Epstein on the Royce-Engel Amendment

The Perils of Protection
Richard A. Epstein
Defining Ideas
June 25, 2013

This past week, to much public attention, the House of Representatives voted down H. R. 1947, the Agriculture Reform and Risk Management Act of 2013. The key provisions in this $940 billion and 629 page bill relate to food stamps and nutrition, which account for $744 billion of the bill. The Wall Street Journal points out that the food stamps program has ballooned from 21 million recipients a decade ago to about 47 million today. That monster program is then paired with about $194 billion worth of budget allocations to commodity support programs ($40 billion), crop insurance ($93 billion), and conservation ($56.7 billion).

Tucked into the corner of this sprawling farm bill was bipartisan Amendment #55, offered by the Republican House Foreign Affairs Committee Chairman Ed Royce and Ranking Member Democrat Eliot Engel. The purpose of the Royce-Engel Amendment is to reform provisions of the 1954 Food for Peace Program (often called PL 480), which is used to supply food to individuals in need overseas. As currently constituted, the legislation requires that aid be provided in kind, and not in cash, and that all of shipped goods be carried in U.S.–flag vessels manned by unionized U.S. crews.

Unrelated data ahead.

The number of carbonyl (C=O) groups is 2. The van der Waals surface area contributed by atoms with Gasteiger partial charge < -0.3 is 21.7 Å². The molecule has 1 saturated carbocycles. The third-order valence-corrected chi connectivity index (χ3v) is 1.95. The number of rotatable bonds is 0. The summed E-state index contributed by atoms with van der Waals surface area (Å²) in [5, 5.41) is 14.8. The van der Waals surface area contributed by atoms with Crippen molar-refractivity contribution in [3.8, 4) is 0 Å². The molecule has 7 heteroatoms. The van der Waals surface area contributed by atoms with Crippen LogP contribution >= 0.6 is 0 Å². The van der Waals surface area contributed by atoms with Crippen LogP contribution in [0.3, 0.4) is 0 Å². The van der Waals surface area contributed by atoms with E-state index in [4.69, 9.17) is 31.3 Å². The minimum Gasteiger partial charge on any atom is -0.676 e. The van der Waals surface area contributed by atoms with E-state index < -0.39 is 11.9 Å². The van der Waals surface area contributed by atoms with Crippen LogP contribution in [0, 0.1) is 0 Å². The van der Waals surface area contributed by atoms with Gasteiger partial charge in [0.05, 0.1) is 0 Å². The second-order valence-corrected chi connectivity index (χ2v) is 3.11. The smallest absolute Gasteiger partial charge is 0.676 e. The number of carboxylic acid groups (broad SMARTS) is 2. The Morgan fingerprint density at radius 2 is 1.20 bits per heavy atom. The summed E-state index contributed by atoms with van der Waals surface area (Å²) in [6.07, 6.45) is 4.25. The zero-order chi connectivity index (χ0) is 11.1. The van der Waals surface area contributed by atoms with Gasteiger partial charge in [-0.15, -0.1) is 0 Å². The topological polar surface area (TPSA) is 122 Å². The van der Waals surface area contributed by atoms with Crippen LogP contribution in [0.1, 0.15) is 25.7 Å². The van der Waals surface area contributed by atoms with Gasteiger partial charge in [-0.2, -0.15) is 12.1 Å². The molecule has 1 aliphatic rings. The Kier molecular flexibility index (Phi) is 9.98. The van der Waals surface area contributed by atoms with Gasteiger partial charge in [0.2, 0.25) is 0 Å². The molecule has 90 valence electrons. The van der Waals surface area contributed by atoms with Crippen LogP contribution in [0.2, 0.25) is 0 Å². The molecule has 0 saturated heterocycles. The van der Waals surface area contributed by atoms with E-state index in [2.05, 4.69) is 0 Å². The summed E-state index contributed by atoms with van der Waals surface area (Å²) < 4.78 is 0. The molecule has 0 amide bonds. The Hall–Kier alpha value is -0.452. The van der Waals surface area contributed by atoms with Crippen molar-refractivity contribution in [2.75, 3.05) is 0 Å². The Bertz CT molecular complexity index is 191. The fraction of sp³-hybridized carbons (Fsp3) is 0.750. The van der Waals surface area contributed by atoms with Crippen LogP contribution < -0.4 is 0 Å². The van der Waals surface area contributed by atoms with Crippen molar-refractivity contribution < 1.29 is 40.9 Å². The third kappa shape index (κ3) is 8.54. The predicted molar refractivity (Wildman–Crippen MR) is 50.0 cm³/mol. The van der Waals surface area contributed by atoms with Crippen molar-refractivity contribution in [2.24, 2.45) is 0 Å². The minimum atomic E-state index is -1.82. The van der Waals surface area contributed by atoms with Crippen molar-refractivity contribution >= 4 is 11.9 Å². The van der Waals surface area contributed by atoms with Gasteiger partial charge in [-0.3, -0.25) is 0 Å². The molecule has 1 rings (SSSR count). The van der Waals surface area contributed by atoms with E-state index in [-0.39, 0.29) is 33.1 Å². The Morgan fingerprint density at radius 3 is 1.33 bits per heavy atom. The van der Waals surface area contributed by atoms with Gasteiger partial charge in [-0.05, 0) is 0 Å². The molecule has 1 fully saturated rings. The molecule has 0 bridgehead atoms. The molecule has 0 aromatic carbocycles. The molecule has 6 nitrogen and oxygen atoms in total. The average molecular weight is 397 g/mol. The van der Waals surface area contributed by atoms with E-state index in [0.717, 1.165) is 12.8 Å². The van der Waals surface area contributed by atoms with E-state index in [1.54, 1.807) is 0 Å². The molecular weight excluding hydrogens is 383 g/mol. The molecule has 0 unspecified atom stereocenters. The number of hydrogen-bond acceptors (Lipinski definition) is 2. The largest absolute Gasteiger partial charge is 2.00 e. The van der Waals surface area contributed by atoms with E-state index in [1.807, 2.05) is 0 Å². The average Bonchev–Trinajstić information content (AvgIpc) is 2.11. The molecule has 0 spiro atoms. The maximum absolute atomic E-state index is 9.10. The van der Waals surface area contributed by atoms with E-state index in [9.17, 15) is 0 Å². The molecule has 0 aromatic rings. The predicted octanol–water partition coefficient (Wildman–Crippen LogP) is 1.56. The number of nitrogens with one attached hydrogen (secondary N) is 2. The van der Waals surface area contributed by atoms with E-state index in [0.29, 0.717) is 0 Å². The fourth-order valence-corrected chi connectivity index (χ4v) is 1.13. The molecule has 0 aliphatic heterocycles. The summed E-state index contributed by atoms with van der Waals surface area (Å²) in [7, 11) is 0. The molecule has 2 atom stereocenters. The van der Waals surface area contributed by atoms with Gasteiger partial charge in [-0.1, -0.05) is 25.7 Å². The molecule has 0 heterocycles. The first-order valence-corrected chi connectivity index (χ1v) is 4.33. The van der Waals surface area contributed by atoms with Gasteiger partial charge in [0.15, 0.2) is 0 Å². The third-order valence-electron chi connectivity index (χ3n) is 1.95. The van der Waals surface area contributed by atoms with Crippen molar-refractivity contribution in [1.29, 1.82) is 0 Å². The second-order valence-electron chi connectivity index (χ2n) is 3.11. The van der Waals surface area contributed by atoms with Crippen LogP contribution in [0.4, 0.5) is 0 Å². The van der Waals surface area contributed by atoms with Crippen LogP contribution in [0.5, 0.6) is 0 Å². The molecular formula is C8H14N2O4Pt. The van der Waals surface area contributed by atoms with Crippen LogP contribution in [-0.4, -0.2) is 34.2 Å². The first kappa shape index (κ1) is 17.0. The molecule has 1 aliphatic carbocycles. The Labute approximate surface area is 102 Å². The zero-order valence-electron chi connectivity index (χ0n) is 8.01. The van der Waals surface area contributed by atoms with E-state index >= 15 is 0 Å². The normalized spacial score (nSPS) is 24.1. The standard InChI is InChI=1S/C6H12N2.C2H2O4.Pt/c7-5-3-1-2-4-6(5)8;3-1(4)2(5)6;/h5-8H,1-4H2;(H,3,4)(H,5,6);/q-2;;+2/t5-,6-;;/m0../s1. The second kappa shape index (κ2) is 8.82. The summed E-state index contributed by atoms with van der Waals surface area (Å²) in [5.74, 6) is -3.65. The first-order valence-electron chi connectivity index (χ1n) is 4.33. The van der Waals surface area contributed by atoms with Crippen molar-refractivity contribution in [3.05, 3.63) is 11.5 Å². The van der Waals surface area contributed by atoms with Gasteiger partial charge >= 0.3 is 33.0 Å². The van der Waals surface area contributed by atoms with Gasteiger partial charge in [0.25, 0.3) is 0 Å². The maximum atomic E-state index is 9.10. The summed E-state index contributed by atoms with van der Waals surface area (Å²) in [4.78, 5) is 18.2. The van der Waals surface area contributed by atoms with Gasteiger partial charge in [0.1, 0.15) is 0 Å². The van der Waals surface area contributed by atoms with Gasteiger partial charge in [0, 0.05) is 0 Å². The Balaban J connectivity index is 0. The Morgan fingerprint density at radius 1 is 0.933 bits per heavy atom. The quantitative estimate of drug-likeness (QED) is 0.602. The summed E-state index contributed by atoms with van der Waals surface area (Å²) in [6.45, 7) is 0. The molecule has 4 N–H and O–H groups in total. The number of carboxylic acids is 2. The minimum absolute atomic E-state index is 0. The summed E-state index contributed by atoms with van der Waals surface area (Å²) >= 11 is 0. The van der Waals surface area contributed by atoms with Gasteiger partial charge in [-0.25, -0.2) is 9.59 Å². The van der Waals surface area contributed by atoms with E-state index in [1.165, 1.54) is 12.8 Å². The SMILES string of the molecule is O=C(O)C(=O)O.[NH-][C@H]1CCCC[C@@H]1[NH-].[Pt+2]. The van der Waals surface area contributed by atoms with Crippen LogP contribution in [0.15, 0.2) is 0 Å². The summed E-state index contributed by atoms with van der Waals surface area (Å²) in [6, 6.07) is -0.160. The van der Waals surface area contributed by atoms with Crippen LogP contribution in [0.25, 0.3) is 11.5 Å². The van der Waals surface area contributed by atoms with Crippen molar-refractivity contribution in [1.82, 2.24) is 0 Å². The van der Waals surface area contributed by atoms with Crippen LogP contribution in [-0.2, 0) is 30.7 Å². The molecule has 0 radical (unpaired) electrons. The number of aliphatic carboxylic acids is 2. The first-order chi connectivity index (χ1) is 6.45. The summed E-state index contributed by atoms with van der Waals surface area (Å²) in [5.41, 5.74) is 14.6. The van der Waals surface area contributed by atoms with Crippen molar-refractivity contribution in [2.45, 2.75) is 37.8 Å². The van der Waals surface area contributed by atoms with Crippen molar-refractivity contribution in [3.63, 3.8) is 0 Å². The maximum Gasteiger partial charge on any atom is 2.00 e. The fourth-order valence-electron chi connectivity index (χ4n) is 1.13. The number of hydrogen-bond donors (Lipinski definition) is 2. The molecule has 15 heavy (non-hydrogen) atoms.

The Royce-Engel Amendment is designed to change this long-standing practice by allowing 45 percent of the funds that flow through this program to be sent in cash overseas where the money can be used to purchase food supplies in local markets. To everyone’s surprise the Amendment—itself a clear political compromise—failed by 17 votes with 203 in favor and 220 opposed. The larger issues it raised, largely ignored in the mainstream press, are worthy of a short post-mortem.

Richard A. Epstein